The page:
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10 Shortcuts For Recovering From a Workout In Record Time

So, you just had a hard workout and you’re tired and sore. You’ve already checked out our recovery meal suggestions, I hope, but here are some additional ideas for you to try.

  1. REST! This sounds obvious but I know athletes that will hammer through a track session or hill intervals on the bike then go home, shower, eat, and go out for a hike with the family or some other activity. For easier workouts this isn’t that big of a deal, but for key/hard workouts you need to allow time to recover immediately after a workout. As a triathlon coach, when an athlete tells me they have 2 hours to train, I will give them a 75 min workout with a 45min session that I like to call a “chill” session. This is where they mostly just lay down and do some of the techniques below.
  2. COMPRESS. When it comes to the science of compression gear, research goes back and forth on its effectiveness. That being said I know 100s of athletes who swear by their compression socks or calf sleeves. I personally wear a pair of knee-high compression socks after all of my hard run sessions and notice a difference (especially when combined with Ice).
  3. ICE. Not only is ice effective for dealing with an injury, but its great for recovering from a sore muscle. I recommend taking it a step further than icing a muscle and taking an entire ice bath. Simply fill up your bathtub with ice and cold water, then get in. While it will shock you at first, soon it will feel ok. Try to stay in the cold ice/water for at least 15 minutes. If you live near a cold body of water taking ice baths is even easier (See me above sitting in Lake Tahoe after a XTERRA Triathlon).
  4. FUEL AROUND YOUR WORKOUT PROPERLY. Recovery starts before you even workout with how you fuel your body. Also what you eat afterward can affect your recovery. See How to Take Charge of Your Pre-Workout Meal and Post Workout Recovery Meals for more information.
  5. EAT CLEAN. Not only is eating before and after your workout important for recovery. But in order to bounce back fresh after a workout your entire diet needs to be good. By good I mean anti-inflammatory. I recommend including anti-inflammatory foods like fruits, vegetables, nuts, and cold-water fish. Also I recommend trying to avoid gluten and items that contain wheat as they cause a lot of inflammation in the body.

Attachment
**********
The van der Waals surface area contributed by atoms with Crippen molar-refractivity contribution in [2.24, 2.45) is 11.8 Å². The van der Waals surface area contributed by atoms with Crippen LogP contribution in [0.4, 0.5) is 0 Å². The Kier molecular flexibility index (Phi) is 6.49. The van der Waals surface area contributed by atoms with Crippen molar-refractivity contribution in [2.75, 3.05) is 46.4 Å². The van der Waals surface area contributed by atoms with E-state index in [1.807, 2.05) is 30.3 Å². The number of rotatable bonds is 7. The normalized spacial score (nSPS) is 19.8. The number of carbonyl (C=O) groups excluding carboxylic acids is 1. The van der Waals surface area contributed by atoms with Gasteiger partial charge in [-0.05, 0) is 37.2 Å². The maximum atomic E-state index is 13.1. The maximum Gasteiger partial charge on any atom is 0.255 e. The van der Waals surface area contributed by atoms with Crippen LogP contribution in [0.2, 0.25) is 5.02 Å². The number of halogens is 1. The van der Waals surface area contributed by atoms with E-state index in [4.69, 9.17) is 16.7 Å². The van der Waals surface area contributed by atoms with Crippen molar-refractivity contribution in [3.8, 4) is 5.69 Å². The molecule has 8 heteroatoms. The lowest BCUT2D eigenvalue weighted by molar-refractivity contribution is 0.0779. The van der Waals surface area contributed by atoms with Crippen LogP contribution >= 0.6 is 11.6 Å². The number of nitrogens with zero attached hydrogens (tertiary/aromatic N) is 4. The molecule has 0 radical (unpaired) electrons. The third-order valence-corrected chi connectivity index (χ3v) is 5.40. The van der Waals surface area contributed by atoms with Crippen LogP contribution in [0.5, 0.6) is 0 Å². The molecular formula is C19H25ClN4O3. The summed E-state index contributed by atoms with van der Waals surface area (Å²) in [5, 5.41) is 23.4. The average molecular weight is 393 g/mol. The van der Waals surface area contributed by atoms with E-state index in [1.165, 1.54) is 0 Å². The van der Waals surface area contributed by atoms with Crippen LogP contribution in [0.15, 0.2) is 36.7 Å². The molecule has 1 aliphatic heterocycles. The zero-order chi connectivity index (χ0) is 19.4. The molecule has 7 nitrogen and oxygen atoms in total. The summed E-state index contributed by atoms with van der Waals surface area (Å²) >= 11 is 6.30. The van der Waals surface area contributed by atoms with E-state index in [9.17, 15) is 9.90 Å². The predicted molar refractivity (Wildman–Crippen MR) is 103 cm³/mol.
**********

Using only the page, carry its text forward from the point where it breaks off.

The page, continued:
6. SLEEP. If you can’t sleep like champion, you can’t train like a champion. Of all the shortcuts listed in this article, sleep is by far the most important. Take your sleep just as, if not more, important than training sessions and you will be well on your way to feeling recovered after hard workouts. See 10 Sleep Hacks for Any Athlete for ways to get better sleep.
  7. REST ACTIVELY: Every workout within a training week can’t be hard. In fact, scheduling workouts that way will quickly lead to overtraining and injury. Instead of taking days off after hard workouts, doing active rest workouts can have you feeling better faster. My go to active rest workout is 45-75 minutes of easy spinning on the bike. If I can hear myself breathing I know I’m going too hard and need to dial back the effort.
  8. MASSAGE. Ideally an endurance athlete should get weekly massages, however, this is a pretty expensive service to add on top of all the other money spent on endurance sports. Therefore you should give yourself a massage with a foam roller. I recommend foam rolling at least 5 times a week to really break up muscle damage and speed recovery.
  9. SUPPLEMENT. In one-way or another all the supplements I recommend in last month article Top 5 Supplements All Athletes Should Take help with recovery.
  10. LOOK AT THE BIG PICTURE. Lastly, when recovering after a hard workout, look at the big picture of your training. How will today’s hard workout affect tomorrows? How much time do I need to recover? These are all questions you need to ask yourself if you’re a self-coached athlete. Assuming you have planned your season properly look at each workout within a week and see how they will affect each other when it comes to recovery

About The Author

Brad Haag is a Triathlon Coach, Personal Trainer, and a National Qualifying Triathlete. As a graduate of Ben Greenfield’s Superhuman Coach program, Brad specializes in coaching endurance and warrior class athletes to peak performance. He can be found at HaagsAthletics.com or as a featured coach at PacificFit.net


About Eric H. Doss

Eric is a triathlete and writer. He has competed in all distances of triathlons, from sprints to full Ironman distance races. He founded FitEgg.com in 2009 to meet the increasing need for professional, unbiased reviews of triathlon gear.

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